When do you need to go to a burn specialist?
First, burn degrees are much harder to determine than most people think—especially in the first 48 hours when the skin appearance can change significantly. While your doctor is currently seeing evidence of a 2nd degree burn, the damage may go deeper and evaluation by a burn specialist is the best way to find that out.
Second, any burn to the hand should be taken seriously because, if not treated properly, it can lead to permanent issues with movement and function. In children, severe burns to the hand can cause enough damage to keep them from growing properly. That’s why any 2nd degree or higher burn to the hand should be examined by a doctor—and why you should take your doctor’s advice about visiting Grossman Burn Center at Research Medical Center.
Innovative Burn Care in Kansas City
Grossman Burn Centers have earned a worldwide reputation for innovative burn treatment. Headquartered in Los Angeles, CA and with a Kansas City home at HCA Midwest Health’s Research Medical Center since December 2013.
Grossman Burn Center brings together a wide-range of specialists to offer comprehensive treatment from emergency care for severe wounds to reconstruction, rehabilitation and psychological counseling. Surgeons, physicians, nurses, rehabilitation therapists, respiratory therapists, psychologists, and more work together with patients, their families and their communities to heal their physical and emotional injuries – restoring patients to as close to their pre-injury state as possible.
Grossman Burn Center offers both a 24-Hour Inpatient Care (816) 276-4325 and an Outpatient Clinic by appointment (816) 276-3518.
The burn center is integrated into Research Medical Center’s emergency services, so patients coming in by ambulance to the emergency room or trauma center can access Grossman Burn Center care. Patients can also walk-in to the Research Medical Center emergency room or be referred by their primary care doctor or urgent care.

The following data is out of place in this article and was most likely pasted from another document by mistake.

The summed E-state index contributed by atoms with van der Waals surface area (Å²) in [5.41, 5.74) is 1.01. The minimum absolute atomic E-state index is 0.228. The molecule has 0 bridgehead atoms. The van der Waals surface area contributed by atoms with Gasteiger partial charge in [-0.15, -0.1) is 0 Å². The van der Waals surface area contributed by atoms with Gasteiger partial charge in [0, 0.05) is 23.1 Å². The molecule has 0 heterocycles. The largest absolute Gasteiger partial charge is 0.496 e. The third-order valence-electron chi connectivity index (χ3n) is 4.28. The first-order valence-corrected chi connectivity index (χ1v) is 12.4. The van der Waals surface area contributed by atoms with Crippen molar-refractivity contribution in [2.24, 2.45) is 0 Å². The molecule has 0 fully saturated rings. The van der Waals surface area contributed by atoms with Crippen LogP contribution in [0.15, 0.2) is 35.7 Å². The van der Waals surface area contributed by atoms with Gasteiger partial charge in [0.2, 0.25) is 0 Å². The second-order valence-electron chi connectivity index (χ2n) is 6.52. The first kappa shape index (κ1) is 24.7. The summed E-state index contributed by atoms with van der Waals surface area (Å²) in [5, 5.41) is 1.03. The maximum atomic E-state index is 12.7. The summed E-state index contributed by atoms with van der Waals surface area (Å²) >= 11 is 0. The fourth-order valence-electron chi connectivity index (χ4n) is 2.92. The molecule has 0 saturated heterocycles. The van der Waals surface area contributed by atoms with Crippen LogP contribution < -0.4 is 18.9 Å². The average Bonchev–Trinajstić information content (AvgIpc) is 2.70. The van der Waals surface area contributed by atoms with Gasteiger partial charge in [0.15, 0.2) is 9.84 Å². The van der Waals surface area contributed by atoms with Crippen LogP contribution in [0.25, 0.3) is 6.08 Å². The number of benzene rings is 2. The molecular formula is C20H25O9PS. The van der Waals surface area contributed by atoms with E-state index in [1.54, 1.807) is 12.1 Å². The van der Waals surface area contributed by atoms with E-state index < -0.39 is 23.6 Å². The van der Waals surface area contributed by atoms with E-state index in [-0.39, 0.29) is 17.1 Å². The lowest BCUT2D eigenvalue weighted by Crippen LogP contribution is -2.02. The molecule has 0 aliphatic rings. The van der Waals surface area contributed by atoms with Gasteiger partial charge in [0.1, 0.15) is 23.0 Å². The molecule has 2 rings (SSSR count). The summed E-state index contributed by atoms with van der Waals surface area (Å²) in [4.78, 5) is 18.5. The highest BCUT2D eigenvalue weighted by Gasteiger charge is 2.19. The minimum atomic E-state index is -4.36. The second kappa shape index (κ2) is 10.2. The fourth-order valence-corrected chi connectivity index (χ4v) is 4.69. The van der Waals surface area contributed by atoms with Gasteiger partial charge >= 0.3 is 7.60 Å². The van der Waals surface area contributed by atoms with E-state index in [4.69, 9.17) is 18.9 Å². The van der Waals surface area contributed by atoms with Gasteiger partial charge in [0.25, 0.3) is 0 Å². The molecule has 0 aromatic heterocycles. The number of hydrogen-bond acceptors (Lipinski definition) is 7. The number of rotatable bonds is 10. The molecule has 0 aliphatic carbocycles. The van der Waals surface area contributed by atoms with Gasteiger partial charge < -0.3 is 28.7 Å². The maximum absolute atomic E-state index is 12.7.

Burn First Aid
Once you are safe from the cause of the burn or scald, the first thing you need to do is stop the burning process. Damage to the skin will continue as long as the burn area is hot. Cool the burned area as soon as possible under cool (NOT cold or icy) running water for at least 20 minutes.
- Remove any clothing in and around the burn (clothing can retain heat) UNLESS it is stuck to the burned skin. Then don’t remove, but run the clothing under water as well as the burn.
- If the burn was caused by a hot, sticky liquid like tar, don’t try to remove the liquid, but cool the whole area with water.
- If the burn was caused by a chemical in powder form, brush the powder away before running under water. You may need to rinse a chemical burn for longer, get advice from a doctor if possible or call our free nurse call line at (800) 386-9355.
- If the burn was electrical, be aware that it might be far more serious below the skin than it appears on the surface.
Make sure to keep the rest of your body warm while cooling your burn and remove any restrictive jewelry or clothing that might be a problem if swelling occurs.
Do NOT touch the burned area, pop any blisters, apply any creams or oils without doctor direction or put on any adhesive, sticky or fluffy dressing. If you don’t want to leave the burn area open, use cling or plastic wrap. It is sterile once you roll past the first few inches (throw those away) and doctors can see through it to assess the burn. Just make sure you apply the wrap by layering strips on the surface and NOT wrapping it around an area (like an arm or leg). The burned skin is likely to swell and you don’t want any additional pressure on the wound.
When is a Burn an Emergency?
There are five main reasons a burn is severe enough to go to the emergency room.
- Location of the burn. Burns to the face, eyes, ears, hands, feet or genital area. These burns are much more likely to cause permanent damage if not treated.
- Degree of the burn. Deep burns (3rd & 4th degree) are always an emergency. But it can be really hard to tell how deep a burn is. Generally surface burns are red and mildly painful, like a sunburn. Blisters are a sign they go deeper (2nd degree). Any charring or whitish marks on the skin is a sign of a 3rd or 4th degree burn. Generally, 2nd degree burns are the most painful, because with 3rd and 4th degree burns the nerves themselves are damaged.
- Size of the burn. Burns that cover a large area of the body are more dangerous. In general, if the burn covers more skin than the size of the palm of your hand it needs medical attention.
- Signs of infection. If the pain increases, there is redness or swelling, or liquid or a foul odor is coming from the wound then the burn is likely infected.
- Worsening over time. Sometimes burns start off feeling and looking minor, but get worse in the next day or so—more painful, more red or swollen, the visible skin appears darker. This is a clear sign of a deep and damaging burn that needs immediate medical attention.
You don’t have to have ALL of these signs – any one is enough to seek immediate medical attention for a burn. For instance, a quarter-sized deep burn is in need of medical attention, as well as a surface burn that covers most of your arm. When in doubt, call your doctor for advice or talk to a registered nurse, 24/7, by calling 1-800-386-9355—a free service of HCA Midwest Health.